Nearly 40,000 people have been displaced as lava continued to flow from Mount Mayon after its three phreatic eruptions over the weekend, the National Disaster Risk Reduction and Management Council (NDRRMC) said Wednesday.
The NDRRMC said that as of 2 a.m., a total of 9,480 families or 38,939 people have evacuated their homes in 36 barangays in the towns of Camalig, Guinobatan, Daraga, Malilipot and Santo Domingo and the cities of Ligao, Tabaco and Legazpi in Albay province.
The families are currently staying at least 30 evacuation centers.
Daraga and Camalig residents make up the majority of those who evacuated.
The Philippine Institute of Volcanology and Seismology (PHIVOLCS) said in an earlier report that it had recorded a total of 143 lava collapses during its 24-hour monitoring of the volcano, from 8 a.m. Tuesday to 8 a.m. Wednesday.
It also said that lava effusion from a new summit lava dome and lava collapses indicate the volcano’s “eruptive activity.”
PHIVOLCS raised Alert Level 3 over the volcano after three phreatic eruption over the weekend.
The alert level means hazardous eruption is possible in days or weeks.
Several small pyroclastic flows were generated by fragments in the lava streams and not by an explosion from the crater vent, like occurred with Mount Pinatubo, according to Phivolcs chief Renato Solidum.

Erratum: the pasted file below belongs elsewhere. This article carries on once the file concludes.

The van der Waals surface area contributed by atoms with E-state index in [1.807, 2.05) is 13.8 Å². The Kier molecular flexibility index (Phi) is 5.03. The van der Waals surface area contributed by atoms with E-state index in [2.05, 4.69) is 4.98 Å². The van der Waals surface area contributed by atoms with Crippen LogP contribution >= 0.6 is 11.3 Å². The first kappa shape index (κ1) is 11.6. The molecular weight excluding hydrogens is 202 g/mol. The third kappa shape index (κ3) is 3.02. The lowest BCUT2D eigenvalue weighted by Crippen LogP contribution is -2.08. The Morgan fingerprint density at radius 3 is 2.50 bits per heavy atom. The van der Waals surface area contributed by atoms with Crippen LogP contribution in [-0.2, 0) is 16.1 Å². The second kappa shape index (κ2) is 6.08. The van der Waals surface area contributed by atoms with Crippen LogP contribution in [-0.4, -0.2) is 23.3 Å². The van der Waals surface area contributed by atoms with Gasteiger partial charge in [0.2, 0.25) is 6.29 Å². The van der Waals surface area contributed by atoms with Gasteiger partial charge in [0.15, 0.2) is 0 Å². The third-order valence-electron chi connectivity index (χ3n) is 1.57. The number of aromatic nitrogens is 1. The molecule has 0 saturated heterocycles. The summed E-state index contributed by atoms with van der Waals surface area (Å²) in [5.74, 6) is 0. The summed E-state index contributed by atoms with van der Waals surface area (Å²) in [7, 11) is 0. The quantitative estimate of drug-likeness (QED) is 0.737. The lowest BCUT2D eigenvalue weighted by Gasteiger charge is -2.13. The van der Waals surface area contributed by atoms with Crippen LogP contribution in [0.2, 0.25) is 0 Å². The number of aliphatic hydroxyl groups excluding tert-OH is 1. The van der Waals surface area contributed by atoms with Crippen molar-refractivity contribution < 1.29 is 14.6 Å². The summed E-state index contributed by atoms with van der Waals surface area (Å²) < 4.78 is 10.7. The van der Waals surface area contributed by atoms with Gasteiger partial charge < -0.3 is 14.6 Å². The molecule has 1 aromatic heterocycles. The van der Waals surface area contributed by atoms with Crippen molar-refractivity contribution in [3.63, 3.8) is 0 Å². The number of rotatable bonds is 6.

Pyroclastic flows are superheated gas and volcanic debris that can race down slopes and incinerate everything in their path, and are feared in a major eruption.
Mr Renato Solidum said: “The pyroclastic flows, there were several, were not generated by an explosion from the crater with lava, molten rocks and steam, shooting up the volcano then rolling down.
“These were generated by lava fragments breaking off from the lava flow in the upper slopes.”
The potentially deadly lava flows have prompted the provincial government to shut more schools after Phivolcs recorded nine episodes of tremors, four of which accompanied lava fountains.
It also noted 75 lava collapse events as pressure builds up leading to lava flows and ash plumes, reiterating its warning that a hazardous eruption could happen any time.